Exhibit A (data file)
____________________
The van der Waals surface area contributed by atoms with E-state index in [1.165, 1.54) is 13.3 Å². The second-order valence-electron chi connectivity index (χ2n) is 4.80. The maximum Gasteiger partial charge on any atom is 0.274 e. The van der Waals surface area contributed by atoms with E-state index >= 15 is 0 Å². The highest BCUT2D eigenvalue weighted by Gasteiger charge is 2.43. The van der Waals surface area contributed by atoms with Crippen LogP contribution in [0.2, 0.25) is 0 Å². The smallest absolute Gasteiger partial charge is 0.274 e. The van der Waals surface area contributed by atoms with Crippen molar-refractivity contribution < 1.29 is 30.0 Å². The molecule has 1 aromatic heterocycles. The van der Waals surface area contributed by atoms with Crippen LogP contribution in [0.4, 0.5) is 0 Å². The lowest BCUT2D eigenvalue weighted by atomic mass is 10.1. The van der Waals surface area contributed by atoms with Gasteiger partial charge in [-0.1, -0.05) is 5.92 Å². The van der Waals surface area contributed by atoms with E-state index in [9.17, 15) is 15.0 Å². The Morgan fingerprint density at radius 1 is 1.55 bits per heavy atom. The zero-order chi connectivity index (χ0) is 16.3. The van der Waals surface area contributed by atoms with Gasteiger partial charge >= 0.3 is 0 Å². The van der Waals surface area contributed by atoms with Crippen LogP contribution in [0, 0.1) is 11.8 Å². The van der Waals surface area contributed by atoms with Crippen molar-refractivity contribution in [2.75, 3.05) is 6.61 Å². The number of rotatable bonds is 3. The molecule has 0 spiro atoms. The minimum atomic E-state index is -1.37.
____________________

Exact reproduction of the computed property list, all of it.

The van der Waals surface area contributed by atoms with E-state index in [1.165, 1.54) is 13.3 Å². The second-order valence-electron chi connectivity index (χ2n) is 4.80. The maximum Gasteiger partial charge on any atom is 0.274 e. The van der Waals surface area contributed by atoms with E-state index >= 15 is 0 Å². The highest BCUT2D eigenvalue weighted by Gasteiger charge is 2.43. The van der Waals surface area contributed by atoms with Crippen LogP contribution in [0.2, 0.25) is 0 Å². The smallest absolute Gasteiger partial charge is 0.274 e. The van der Waals surface area contributed by atoms with Crippen molar-refractivity contribution < 1.29 is 30.0 Å². The molecule has 1 aromatic heterocycles. The van der Waals surface area contributed by atoms with Crippen LogP contribution in [0.4, 0.5) is 0 Å². The lowest BCUT2D eigenvalue weighted by atomic mass is 10.1. The van der Waals surface area contributed by atoms with Gasteiger partial charge in [-0.1, -0.05) is 5.92 Å². The van der Waals surface area contributed by atoms with E-state index in [9.17, 15) is 15.0 Å². The Morgan fingerprint density at radius 1 is 1.55 bits per heavy atom. The zero-order chi connectivity index (χ0) is 16.3. The van der Waals surface area contributed by atoms with Gasteiger partial charge >= 0.3 is 0 Å². The van der Waals surface area contributed by atoms with Crippen LogP contribution in [0, 0.1) is 11.8 Å². The van der Waals surface area contributed by atoms with Crippen molar-refractivity contribution in [2.75, 3.05) is 6.61 Å². The number of rotatable bonds is 3. The molecule has 0 spiro atoms. The minimum atomic E-state index is -1.37.